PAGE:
A variety of biological, psychoanalytical and behavioural treatment strategies have been employed to treat sex offenders. Whilst these may produce short-term benefits, their efficacy in reducing long-term recidivism is uncertain. It is possible that treatment, as generally understood, is too ambitious an aim for this group of people and better results could be expected by employing a management strategy that includes treatment as well as life-long vigilant supervision. This can only be achieved if psychiatric services, which are used in continuing care, get involved in the management of sex offenders. © 1993, The British Academy of Forensic Sciences. All rights reserved.
    • Multiple murder : A review

      Gresswell, David M. (1994)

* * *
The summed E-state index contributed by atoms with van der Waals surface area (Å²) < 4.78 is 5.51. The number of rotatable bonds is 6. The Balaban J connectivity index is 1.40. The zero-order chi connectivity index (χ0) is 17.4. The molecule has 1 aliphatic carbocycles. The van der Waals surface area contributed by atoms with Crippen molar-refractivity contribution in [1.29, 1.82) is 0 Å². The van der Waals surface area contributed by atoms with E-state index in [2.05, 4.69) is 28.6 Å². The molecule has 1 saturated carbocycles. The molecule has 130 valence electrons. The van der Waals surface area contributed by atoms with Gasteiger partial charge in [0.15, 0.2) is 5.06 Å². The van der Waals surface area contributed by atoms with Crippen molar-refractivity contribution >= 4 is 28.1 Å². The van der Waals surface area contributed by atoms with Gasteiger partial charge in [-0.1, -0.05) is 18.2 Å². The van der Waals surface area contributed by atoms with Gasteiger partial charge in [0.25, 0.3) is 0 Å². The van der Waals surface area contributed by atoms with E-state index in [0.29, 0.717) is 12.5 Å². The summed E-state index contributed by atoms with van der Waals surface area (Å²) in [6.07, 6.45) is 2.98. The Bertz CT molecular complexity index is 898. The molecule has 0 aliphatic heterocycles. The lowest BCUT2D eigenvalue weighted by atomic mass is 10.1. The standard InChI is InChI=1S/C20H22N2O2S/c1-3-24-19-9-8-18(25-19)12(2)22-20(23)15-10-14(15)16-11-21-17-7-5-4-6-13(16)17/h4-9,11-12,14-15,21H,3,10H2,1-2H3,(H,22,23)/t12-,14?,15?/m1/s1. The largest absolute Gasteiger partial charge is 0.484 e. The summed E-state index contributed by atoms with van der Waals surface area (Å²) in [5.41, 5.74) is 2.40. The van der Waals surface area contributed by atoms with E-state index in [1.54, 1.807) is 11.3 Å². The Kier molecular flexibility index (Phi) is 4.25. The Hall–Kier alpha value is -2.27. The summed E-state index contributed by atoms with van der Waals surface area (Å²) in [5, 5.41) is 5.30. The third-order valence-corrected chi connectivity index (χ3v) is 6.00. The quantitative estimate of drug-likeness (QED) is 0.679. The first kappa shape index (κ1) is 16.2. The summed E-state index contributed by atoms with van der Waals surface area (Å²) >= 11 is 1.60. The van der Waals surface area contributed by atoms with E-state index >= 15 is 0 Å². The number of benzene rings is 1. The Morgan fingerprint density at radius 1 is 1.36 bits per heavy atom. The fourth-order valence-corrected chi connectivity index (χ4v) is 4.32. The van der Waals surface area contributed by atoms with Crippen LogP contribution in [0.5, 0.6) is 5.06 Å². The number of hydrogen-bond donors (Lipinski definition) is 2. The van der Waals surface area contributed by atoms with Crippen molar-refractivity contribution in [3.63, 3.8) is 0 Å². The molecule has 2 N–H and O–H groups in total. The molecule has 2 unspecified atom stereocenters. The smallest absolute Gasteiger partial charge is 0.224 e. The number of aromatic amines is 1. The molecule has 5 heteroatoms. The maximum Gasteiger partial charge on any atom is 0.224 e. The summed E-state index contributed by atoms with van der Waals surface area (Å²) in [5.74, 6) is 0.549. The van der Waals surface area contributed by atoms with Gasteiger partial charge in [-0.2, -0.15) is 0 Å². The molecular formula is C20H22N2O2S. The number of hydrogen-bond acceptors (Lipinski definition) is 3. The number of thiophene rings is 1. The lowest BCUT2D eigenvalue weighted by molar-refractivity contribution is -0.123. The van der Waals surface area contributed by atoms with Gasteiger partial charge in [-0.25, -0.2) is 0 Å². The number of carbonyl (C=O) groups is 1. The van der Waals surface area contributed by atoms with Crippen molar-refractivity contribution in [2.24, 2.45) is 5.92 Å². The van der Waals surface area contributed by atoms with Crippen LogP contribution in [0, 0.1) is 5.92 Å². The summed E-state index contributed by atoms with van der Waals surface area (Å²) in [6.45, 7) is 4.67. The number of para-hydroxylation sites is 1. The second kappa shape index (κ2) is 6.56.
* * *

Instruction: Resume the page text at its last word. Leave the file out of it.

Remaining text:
A review of the literature on multiple murder reveals little systematic research on this phenomenon despite widespread media interest and figures indicating that over 3 per cent of homicide victims in England and Wales die in incidents of multiple homicide. Difficulties in both defining multiple murder and estimating its prevalance are noted, although these can be seen as essential steps towards the formulation of a comprehensive psychological model of this type of crime. A review of the literature indicates that fantasy rehearsal of murderous and sadistic acts is commonly reported in this group, and stresses the importance of examining environmental factors that could elicit and control violent behaviour. It is concluded that further research is required in three areas: (1) detection and recognition of a multiple crime perpetrator from crime scene evidence; (2) identification and recognition of risk factors within imprisoned and clinical populations; (3) identification of the treatment needs and the appropriate disposal of these offender. © 1994 The Institute for the Study and Treatment of Delinquency.